The conditions for a “managed no deal” are, however, extremely poor: a volatile political environment in the UK, a negotiating situation in which negotiations conducted for two years would have failed, a potential withholding of British budget payments to the EU, a European Parliament in the middle of an election campaign, and an enormous flood of areas to be regulated give rise to doubts that amicable management without a withdrawal agreement is possible in the short term.
Scenario 4: “Disruptive No Deal”
The transition to the most negative scenario – a disruptive Brexit without any common rules – is therefore fluid. Legally, this remains the default option if there is no agreement: The UK leaves the EU without a transition phase, without any rules for EU citizens, and without any agreements for future cooperation.
However, even in this case, the administrations on both sides should, and will, work to avoid complete chaos. The EU Commission’s “Brexit Preparedness” communications therefore assume that, at least in the short term, only unilateral measures by both sides are able to limit the worst consequences. But even if planes still fly across the English Channel, the reintroduction of tariffs and the abrupt expulsion of the EU’s second largest economy from the EU’s single market alone will lead to considerable disruptions.
Even then, it will be necessary to maintain dialogue. Britain remains one of the EU’s most important neighbours in any Brexit scenario. Even if the cooperation of both sides would be impaired for years if no agreement were reached, in the medium and long terms, both sides will have to return to the negotiating table – even, and especially, after a chaotic Brexit – in order to pick up the pieces and make future cooperation possible.
Fringe Scenario: Second Referendum
One conceivable outcome of a failure of the negotiations – especially in the event of a rejection of the withdrawal agreement in the House of Commons negotiations – is a second referendum. In principle, European politicians such as the President of the European Council, Donald Tusk, and French President Emmanuel Macron have again and again kept the possibility open for Britain to remain in the EU. At least until Brexit is formally implemented next March, the prevailing legal opinion is that it is legally possible for the UK to remain in the EU.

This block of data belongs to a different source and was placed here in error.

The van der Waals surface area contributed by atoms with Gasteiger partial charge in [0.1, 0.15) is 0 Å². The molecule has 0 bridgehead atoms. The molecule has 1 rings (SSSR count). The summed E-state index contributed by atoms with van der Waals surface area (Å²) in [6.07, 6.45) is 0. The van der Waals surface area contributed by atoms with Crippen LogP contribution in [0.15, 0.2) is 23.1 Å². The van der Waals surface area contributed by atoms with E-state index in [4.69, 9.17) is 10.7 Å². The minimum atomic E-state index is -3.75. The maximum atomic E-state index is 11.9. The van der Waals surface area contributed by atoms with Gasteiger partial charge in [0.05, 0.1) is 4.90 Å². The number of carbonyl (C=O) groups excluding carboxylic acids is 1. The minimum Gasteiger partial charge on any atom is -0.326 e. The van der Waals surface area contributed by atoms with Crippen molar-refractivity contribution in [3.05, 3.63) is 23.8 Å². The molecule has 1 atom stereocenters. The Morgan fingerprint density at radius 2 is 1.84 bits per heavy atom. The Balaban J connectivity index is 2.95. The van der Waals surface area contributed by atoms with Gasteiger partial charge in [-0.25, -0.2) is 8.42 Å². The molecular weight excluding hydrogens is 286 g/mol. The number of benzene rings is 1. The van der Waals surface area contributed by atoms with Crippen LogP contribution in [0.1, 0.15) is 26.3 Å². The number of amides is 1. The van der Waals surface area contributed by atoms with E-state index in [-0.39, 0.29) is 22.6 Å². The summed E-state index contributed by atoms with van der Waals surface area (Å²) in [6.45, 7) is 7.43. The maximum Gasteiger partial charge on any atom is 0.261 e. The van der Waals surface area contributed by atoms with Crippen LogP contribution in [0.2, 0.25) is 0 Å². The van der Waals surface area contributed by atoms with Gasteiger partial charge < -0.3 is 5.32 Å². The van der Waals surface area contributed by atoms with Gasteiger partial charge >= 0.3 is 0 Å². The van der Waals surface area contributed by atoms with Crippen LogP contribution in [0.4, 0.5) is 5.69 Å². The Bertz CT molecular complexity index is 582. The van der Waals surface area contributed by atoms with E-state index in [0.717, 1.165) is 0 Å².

Politically, however, a second referendum is a long way off. First, there has been no substantial change in opinion against Brexit in the UK. Apart from a few outliers, surveys since 2016 show across the board that the country is still largely divided 50-50 on the question of EU membership, with only a marginal advantage for remaining.
Second, a second referendum requires a parliamentary vote, which is hardly likely to take place, given the current majority situation. Added to this is the time factor – the parliamentary procedure for the 2016 referendum took more than six months. A second referendum would therefore require new elections in the UK, the electoral victory of a party or coalition in favour of a second referendum, and, finally, an extension of Article 50 to hold that referendum.
This chain of events has become possible since Labour, at its party conference in September 2018, voted in principle for a second referendum as a fallback option. At the same time, the Labour leadership has sent conflicting signals whether “remain” should actually be on offer in such a referendum, or whether it should just be between no deal and a negotiated result of Brexit.
In short: A second referendum could not be organised by March 2019 and would only be possible after a political crisis in the UK, new elections, a Labour election victory, and a full commitment to revisiting the referendum.
The Brexit negotiations are a “dance on the cliff edge”. Analysis of the negotiations has shown that falling off the cliff into one of the “no deal” scenarios remains a realistic option, despite both sides having a fundamental interest in reaching an agreement. Political and economic decision-makers should therefore prepare for the no deal scenarios.
The biggest challenges on the road to an agreement are inextricably linked: securing an open border in Northern Ireland, the political declaration on future relations, and obtaining parliamentary approval in Britain. Theresa May’s majority here is more than uncertain. Given the fragile situation in the British House of Commons, where no form of Brexit has a majority, any of the possible scenarios seems to lead to a political crisis in Britain.
Furthermore, the EU-27 and the UK government have made their red lines so clear that an agreement without loss of face on at least one side seems almost impossible. In terms of power politics, the EU is undoubtedly in a stronger position, as the UK would be more affected by any of the scenarios in the event of a disagreement. Nor can, or should, the EU resolve the self-inflicted blockade of British domestic politics by letting Britain pick the cherries from the single market or sacrifice the interests of its member Ireland to an agreement with London.
Nevertheless, the EU-27, and Germany in particular, should not lose sight of its long-term strategic goals in the sometimes heated negotiations: Yes, protect the single market, but also find a sustainable partnership with their future geostrategic neighbour, the UK. Beyond its red lines, the EU should therefore be ready to find a creative special solution for Northern Ireland. Finally, if talks break down, decision-makers on both sides should be open to accepting an extension rather than one of the no deal scenarios.
Dr. Nicolai von Ondarza is Head (a.i.) of the EU / Europe Division.
© Stiftung Wissenschaft und Politik, 2018
Stiftung Wissenschaft und Politik
(English version of SWP‑Aktuell 55/2018)